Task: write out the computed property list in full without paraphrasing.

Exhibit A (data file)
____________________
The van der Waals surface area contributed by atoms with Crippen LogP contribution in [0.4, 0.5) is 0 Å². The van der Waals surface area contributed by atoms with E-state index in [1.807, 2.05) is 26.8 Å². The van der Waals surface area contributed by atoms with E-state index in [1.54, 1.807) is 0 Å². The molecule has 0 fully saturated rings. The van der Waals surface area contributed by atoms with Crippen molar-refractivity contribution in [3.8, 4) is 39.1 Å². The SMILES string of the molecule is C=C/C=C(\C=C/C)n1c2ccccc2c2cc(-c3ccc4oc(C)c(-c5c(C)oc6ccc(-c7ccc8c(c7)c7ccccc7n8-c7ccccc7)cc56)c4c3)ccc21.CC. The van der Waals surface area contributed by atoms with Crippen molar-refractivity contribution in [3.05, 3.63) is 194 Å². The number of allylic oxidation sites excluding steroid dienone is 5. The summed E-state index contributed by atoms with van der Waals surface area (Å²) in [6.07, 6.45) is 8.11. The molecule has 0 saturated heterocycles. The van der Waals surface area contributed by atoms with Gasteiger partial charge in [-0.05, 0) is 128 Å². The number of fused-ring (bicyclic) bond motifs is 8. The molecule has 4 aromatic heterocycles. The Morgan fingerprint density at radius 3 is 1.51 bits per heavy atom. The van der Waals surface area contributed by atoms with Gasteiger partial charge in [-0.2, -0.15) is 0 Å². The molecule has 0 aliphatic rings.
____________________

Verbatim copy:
The van der Waals surface area contributed by atoms with Crippen LogP contribution in [0.4, 0.5) is 0 Å². The van der Waals surface area contributed by atoms with E-state index in [1.807, 2.05) is 26.8 Å². The van der Waals surface area contributed by atoms with E-state index in [1.54, 1.807) is 0 Å². The molecule has 0 fully saturated rings. The van der Waals surface area contributed by atoms with Crippen molar-refractivity contribution in [3.8, 4) is 39.1 Å². The SMILES string of the molecule is C=C/C=C(\C=C/C)n1c2ccccc2c2cc(-c3ccc4oc(C)c(-c5c(C)oc6ccc(-c7ccc8c(c7)c7ccccc7n8-c7ccccc7)cc56)c4c3)ccc21.CC. The van der Waals surface area contributed by atoms with Crippen molar-refractivity contribution in [3.05, 3.63) is 194 Å². The number of allylic oxidation sites excluding steroid dienone is 5. The summed E-state index contributed by atoms with van der Waals surface area (Å²) in [6.07, 6.45) is 8.11. The molecule has 0 saturated heterocycles. The van der Waals surface area contributed by atoms with Gasteiger partial charge in [-0.05, 0) is 128 Å². The number of fused-ring (bicyclic) bond motifs is 8. The molecule has 4 aromatic heterocycles. The Morgan fingerprint density at radius 3 is 1.51 bits per heavy atom. The van der Waals surface area contributed by atoms with Gasteiger partial charge in [-0.2, -0.15) is 0 Å². The molecule has 0 aliphatic rings.